You can be sure that we asked these interns about their impressions of each candidate. It's when you don't know you're being watched, after all, that others learn the most by watching you. Job seekers should keep this in mind.
MR. PRESUMPTION. As much as I rant in this column about obnoxious and overreaching hiring managers and HR folks, I must note that there are annoying job seekers, too. Some seem to think it's almost more important to trumpet their fabulousness than to get the job.
The worst interview I ever conducted was a great example of this. In one venture capital-funded startup, the CEO asked me to interview a senior-level candidate whom I had already met. I called the fellow's office to set an appointment, and his admin assistant, who likewise knew me (but not the fact that her boss was interviewing for a new job) put me on hold. After a moment she came back on the line. "You and Sam are all set for dinner tonight at El Jefe," she said. Funny -- I hadn't mentioned a date, time, or location.
"Gee, I'm not sure tonight will work for me," I said, and she replied: "It has to. He's gone for two weeks after tonight." Great start. So we confirmed the date and time, and she said "Per Sam's request, I'll leave you to make the reservation at the restaurant."
Wait -- excuse me? You just confirmed a date and time but you haven't called the restaurant? What kind of funky power play is this? "I'll let you do that," I said, and hung up. Oh my goodness, I thought; it's going to be a long evening.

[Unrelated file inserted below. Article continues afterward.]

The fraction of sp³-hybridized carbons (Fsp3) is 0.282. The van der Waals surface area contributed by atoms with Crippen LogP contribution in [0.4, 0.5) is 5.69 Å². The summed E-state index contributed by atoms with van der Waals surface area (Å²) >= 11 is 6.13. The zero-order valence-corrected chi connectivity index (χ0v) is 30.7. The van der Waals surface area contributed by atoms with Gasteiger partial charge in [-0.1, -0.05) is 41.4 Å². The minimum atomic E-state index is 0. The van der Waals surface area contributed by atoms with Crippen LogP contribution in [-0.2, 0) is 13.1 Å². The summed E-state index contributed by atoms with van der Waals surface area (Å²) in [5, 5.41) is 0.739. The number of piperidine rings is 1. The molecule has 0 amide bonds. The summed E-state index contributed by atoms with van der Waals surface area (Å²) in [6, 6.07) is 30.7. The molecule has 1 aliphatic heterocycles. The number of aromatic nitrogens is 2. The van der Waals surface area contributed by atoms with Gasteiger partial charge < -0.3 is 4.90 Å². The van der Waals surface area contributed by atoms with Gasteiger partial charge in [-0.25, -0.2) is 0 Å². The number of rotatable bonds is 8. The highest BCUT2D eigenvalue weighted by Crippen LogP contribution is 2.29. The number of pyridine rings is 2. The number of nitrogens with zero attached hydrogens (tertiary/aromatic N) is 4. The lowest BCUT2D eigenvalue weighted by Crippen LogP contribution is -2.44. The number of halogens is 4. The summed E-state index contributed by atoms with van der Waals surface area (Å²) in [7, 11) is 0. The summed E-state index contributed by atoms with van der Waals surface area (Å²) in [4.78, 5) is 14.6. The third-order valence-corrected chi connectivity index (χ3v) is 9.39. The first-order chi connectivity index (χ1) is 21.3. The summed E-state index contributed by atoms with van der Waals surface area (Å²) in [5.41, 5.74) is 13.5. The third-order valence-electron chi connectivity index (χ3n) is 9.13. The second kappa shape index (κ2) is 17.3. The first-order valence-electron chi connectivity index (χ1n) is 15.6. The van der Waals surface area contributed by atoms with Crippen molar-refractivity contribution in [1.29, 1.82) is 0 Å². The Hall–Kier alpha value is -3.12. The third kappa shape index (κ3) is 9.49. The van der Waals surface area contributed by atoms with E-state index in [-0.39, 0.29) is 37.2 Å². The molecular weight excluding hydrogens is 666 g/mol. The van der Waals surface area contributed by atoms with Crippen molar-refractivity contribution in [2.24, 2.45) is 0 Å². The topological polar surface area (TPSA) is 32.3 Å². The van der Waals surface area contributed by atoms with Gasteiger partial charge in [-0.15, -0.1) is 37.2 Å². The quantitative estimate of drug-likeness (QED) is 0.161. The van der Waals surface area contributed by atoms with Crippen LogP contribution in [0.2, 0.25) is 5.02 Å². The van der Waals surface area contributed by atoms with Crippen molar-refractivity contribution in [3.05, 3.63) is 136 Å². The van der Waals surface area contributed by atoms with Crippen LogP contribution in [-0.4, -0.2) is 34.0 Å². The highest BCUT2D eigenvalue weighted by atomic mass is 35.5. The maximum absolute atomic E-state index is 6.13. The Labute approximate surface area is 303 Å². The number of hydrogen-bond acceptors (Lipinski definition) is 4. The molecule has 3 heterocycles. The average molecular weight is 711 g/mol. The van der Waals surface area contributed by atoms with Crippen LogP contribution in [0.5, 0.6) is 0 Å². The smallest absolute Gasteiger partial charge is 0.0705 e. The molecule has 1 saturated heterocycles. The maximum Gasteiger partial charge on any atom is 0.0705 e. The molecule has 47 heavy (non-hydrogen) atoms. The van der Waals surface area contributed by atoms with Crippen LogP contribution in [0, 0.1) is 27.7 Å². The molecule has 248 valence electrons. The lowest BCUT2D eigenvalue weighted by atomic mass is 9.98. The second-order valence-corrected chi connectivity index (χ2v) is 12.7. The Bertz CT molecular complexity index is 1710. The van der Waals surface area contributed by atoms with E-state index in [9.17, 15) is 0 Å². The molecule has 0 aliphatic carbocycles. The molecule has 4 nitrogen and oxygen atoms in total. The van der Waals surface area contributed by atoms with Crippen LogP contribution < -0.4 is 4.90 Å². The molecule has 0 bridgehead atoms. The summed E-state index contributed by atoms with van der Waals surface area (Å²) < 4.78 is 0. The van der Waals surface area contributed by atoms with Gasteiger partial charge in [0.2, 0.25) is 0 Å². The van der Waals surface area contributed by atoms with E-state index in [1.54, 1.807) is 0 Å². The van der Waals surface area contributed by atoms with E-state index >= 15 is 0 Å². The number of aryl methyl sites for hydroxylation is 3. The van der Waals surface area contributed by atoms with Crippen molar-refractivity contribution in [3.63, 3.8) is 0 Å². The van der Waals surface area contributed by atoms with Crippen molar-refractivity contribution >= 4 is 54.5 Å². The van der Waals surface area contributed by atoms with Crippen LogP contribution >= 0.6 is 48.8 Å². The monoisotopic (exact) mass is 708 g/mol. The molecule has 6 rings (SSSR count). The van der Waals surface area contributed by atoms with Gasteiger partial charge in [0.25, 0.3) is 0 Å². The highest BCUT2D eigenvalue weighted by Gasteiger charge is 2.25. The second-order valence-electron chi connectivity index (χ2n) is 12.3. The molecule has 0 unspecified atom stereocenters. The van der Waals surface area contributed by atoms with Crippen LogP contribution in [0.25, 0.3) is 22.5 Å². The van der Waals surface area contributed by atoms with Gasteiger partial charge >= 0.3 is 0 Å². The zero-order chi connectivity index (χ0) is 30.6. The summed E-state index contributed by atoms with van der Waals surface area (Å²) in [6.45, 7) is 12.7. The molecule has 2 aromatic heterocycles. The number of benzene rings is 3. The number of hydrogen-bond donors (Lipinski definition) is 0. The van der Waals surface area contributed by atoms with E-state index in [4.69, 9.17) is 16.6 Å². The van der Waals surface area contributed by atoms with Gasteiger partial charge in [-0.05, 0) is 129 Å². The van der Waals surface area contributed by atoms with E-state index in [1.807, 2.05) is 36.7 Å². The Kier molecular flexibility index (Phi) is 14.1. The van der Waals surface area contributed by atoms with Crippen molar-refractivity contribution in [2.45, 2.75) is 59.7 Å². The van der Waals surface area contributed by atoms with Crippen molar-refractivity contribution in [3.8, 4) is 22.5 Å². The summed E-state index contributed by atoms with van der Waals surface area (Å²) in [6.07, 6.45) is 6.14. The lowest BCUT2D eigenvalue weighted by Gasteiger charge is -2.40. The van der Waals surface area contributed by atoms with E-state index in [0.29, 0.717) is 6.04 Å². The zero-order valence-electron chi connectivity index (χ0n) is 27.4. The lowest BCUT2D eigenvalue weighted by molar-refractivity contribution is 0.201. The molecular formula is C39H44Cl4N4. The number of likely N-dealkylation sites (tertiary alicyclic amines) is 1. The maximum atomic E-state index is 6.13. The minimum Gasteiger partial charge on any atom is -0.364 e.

THREE'S A CROWD. Sure enough, Sam was 15 minutes late, and immediately ordered appetizers for both of us (without asking me what I would like). Evidently it was so hard for this guy to function in an interview situation -- especially with a lowly VP of human resources -- that he just couldn't stop the posturing. It was like he was trying out for the U.S. Olympic One-Upmanship squad.
About 10 minutes into our meal, his girlfriend called on his cell phone, and while I ate in silence they chatted interminably about this and that.
You might say that I should have let him know that I didn't appreciate the transparent power tripping. But why? He was showing me who he was, under that fancy resume. That, after all, is what I came to find out.
A half hour later, the girlfriend called again, and this time -- to my utter shock -- Sam said: "Listen, Liz and I are just having dinner at El Jefe, come and join us!" So down to the restaurant she trotted, and the three of us had a nice chat.
ACT NATURAL. Sam did a great job of conveying this idea: "You may eat with me, but you won't interview me!" No sooner had I walked into the office the next morning than I told my boss: "That guy Sam? He should come and work here when it hits the freezing point in Hell."
Whether they're at their best or worst, people who are at ease are in their most natural state. Good interviewers keep this in mind, and aim for a low-key, friendly conversation. Your job as an interviewer isn't to inspire job seekers to turn in their best performance, but to see them as their friends do.
After all, what you get in an at-ease interview is what you'll get lots more of once the person arrives. Do you have any great business leadership tips to share with BusinessWeek Online's readers? Send them to Liz Ryan, an at-work expert, speaker, and writer, and CEO of online networking organization WorldWIT